Java-Gaming.org    
Featured games (81)
games approved by the League of Dukes
Games in Showcase (492)
Games in Android Showcase (112)
games submitted by our members
Games in WIP (556)
games currently in development
News: Read the Java Gaming Resources, or peek at the official Java tutorials
 
    Home     Help   Search   Login   Register   
Pages: [1] 2
  ignore  |  Print  
  Unmaintainable code...  (Read 5844 times)
0 Members and 1 Guest are viewing this topic.
kul_th_las
Guest
« Posted 2003-12-23 01:52:42 »

One of my favorite links from years ago - and it's still around, and even actively updated.

A collection of humorous tips on "How to write unmaintainable code". Try to ignore the excessive use of adverts...

http://mindprod.com/unmain.html
Offline zparticle

Senior Member




Thick As A Brick


« Reply #1 - Posted 2003-12-23 13:24:01 »

I love that site, my favorite part is:

Quote

Hungarian Notation is the tactical nuclear weapon of source code obfuscation techniques; use it! Due to the sheer volume of source code contaminated by this idiom nothing can kill a maintenance engineer faster than a well planned Hungarian Notation attack.

Offline Jeff

JGO Coder




Got any cats?


« Reply #2 - Posted 2003-12-23 16:28:33 »

A man after my own heart

Who ever thought that trying to turn the human into the type safety mechanism could be a good idea???

Got a question about Java and game programming?  Just new to the Java Game Development Community?  Try my FAQ.  Its likely you'll learn something!

http://wiki.java.net/bin/view/Games/JeffFAQ
Games published by our own members! Check 'em out!
Legends of Yore - The Casual Retro Roguelike
Offline princec

JGO Kernel


Medals: 369
Projects: 3
Exp: 16 years


Eh? Who? What? ... Me?


« Reply #3 - Posted 2003-12-23 16:51:26 »

Probably the same bloke who decided that semicolons and curly braces are really great way to block structure a language.

Cas Smiley

Offline Jeff

JGO Coder




Got any cats?


« Reply #4 - Posted 2003-12-23 17:22:56 »

ROFLOL  point taken.


Got a question about Java and game programming?  Just new to the Java Game Development Community?  Try my FAQ.  Its likely you'll learn something!

http://wiki.java.net/bin/view/Games/JeffFAQ
Offline swpalmer

JGO Coder




Where's the Kaboom?


« Reply #5 - Posted 2003-12-23 17:39:58 »

Hey, I like that a lot better than Pascal's BEGIN/END...

The whole purpose of parenthesis or curly braces is to group things - they aren't some obscure computer code.

I guess the thing about Hungarian Notation is that you can lie with it... but I can't think of a single time I've actually encountered HN that was wrong, and before IDEs got fancy (only recently) it was the easiest way to (almost?) know what type you were dealing with.

I DON'T use it in my Java code, but I do still use it for native code, simply because it is the norm on Windows.  I'm not sure that the C++ IDEs have caught up to the Java IDEs either.

That page is still good for a laugh though Smiley

Offline nonnus29

Senior Member




Giving Java a second chance after ludumdare fiasco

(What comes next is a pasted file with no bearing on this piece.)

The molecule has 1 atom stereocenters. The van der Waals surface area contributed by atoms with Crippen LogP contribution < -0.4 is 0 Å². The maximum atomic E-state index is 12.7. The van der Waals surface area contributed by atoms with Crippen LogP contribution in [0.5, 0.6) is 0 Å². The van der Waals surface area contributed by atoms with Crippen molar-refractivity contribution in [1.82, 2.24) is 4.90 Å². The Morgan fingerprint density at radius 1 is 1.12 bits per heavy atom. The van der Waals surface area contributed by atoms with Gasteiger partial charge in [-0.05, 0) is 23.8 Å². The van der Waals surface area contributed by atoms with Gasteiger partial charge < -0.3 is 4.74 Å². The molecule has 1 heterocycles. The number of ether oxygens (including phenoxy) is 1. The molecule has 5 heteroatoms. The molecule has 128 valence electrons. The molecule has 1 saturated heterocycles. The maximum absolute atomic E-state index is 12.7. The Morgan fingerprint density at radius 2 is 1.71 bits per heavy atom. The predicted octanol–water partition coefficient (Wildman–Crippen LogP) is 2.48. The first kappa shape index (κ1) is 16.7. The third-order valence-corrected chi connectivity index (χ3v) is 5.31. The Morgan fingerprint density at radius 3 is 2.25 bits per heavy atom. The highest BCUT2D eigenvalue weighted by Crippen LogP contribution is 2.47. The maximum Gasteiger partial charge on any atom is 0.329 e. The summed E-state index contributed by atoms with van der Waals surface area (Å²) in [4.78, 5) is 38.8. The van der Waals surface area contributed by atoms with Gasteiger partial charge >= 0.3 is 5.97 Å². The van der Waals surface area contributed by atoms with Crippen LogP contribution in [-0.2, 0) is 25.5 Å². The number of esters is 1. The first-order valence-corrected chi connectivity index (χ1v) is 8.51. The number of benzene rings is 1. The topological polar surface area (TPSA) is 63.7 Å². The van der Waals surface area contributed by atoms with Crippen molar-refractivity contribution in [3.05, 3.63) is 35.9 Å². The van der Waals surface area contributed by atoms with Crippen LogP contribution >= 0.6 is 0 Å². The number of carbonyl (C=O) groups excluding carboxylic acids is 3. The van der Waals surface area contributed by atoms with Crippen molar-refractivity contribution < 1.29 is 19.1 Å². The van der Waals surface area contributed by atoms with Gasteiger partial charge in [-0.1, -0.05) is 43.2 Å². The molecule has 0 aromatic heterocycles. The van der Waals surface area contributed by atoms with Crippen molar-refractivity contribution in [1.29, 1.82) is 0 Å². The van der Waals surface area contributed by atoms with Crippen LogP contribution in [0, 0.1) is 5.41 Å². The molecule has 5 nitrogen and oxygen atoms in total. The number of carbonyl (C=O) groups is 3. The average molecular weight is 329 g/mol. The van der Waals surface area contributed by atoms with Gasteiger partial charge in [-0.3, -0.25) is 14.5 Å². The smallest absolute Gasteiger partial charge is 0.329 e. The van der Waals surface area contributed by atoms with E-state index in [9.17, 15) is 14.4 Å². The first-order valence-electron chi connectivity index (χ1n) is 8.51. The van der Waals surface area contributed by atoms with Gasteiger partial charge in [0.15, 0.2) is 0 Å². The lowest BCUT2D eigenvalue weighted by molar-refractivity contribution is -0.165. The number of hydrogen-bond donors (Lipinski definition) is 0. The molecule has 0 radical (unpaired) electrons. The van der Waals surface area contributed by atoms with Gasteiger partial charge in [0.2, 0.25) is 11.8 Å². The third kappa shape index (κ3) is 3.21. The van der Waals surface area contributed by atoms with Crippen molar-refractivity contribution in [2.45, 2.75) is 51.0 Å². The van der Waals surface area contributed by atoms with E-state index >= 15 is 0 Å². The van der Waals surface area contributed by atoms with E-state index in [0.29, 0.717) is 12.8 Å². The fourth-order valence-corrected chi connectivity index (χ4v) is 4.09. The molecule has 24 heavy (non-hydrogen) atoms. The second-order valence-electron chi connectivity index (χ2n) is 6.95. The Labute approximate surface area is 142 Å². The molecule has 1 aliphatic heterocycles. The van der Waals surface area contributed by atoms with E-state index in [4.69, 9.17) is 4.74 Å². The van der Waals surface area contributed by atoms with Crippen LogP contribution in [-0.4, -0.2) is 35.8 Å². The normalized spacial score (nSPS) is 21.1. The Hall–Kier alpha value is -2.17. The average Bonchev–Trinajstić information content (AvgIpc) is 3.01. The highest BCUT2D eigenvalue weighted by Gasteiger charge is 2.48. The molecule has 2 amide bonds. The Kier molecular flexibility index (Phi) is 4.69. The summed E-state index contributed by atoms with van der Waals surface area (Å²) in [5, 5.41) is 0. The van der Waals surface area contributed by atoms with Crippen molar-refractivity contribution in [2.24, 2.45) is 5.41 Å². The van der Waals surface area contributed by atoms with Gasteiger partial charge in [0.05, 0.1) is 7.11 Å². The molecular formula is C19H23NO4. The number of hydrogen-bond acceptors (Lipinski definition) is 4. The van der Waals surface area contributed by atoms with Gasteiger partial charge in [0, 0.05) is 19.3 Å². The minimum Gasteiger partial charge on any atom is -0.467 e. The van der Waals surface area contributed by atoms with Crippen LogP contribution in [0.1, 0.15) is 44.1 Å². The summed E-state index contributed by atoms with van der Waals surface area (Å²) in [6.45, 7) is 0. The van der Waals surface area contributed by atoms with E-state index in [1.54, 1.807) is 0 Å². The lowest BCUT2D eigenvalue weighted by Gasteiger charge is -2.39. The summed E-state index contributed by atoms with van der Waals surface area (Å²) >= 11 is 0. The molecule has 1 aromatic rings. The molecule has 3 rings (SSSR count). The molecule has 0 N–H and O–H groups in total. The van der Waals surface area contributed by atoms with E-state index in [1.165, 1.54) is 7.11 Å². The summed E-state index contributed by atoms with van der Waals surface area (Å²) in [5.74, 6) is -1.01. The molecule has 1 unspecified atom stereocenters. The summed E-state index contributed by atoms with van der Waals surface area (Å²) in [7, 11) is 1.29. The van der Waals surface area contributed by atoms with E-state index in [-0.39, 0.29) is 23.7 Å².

« Reply #6 - Posted 2003-12-23 19:48:07 »

Did someone say code maintenance?

Welcome to my Hell: 31 million lines of cobol and assembler in 17,000 programs with 5,000 data files stored in 35 years worth of formats (flatfiles, vsam, a nonrelational database, and db2).

This app HAS to change every year with tax laws and business requirements.  Me == job security.
Offline Jeff

JGO Coder




Got any cats?


« Reply #7 - Posted 2003-12-23 20:13:39 »

Quote
Hey, I like that a lot better than Pascal's BEGIN/END...

The whole purpose of parenthesis or curly braces is to group things - they aren't some obscure computer code.

I guess the thing about Hungarian Notation is that you can lie with it... but I can't think of a single time I've actually encountered HN that was wrong,


Knowing human nature I'd suspect 2 things:
(1) Humans make mistakes Smiley
(2) HN probably drifts towards incorrectness as code is maintained and the maintainers don't want to change every reference to a HN name.

Quote

and before IDEs got fancy (only recently) it was the easiest way to (almost?) know what type you were dealing with.


Easiest way back then IMHO was Turbo Pascal Tongue

Seriously though there are at least 2 other problems with HN:

(1) It obfuscates the names, making the code not read  like english and instead requring a mental translation step.

(2) It loads pre-fixes onto C names.  Thia is bad because ANSI C says that only the first 8 characters of any literal in C need be significant to the compiler.  (if you don't believe me go look it up.)  If I take up 3-5 charaters with HN I've just reduced my name space to all combinations of 3 to 5 letters Sad

And yes I HAVE run into a compiler with this limitation in the real world.  (The Hitachi SH2 C compiler for the SEGA Saturn, actually.)

Got a question about Java and game programming?  Just new to the Java Game Development Community?  Try my FAQ.  Its likely you'll learn something!

http://wiki.java.net/bin/view/Games/JeffFAQ
Offline blahblahblahh

JGO Coder


Medals: 1


http://t-machine.org


« Reply #8 - Posted 2003-12-23 23:37:23 »

Merely in the interests of balance Smiley...HN can be worthwhile in limited doses. I don't in any way disagree that mostly it was just a hack to make up for lack of advanced IDE's, but even today there are some aspects of a thing that SHOULD be encoded in a name.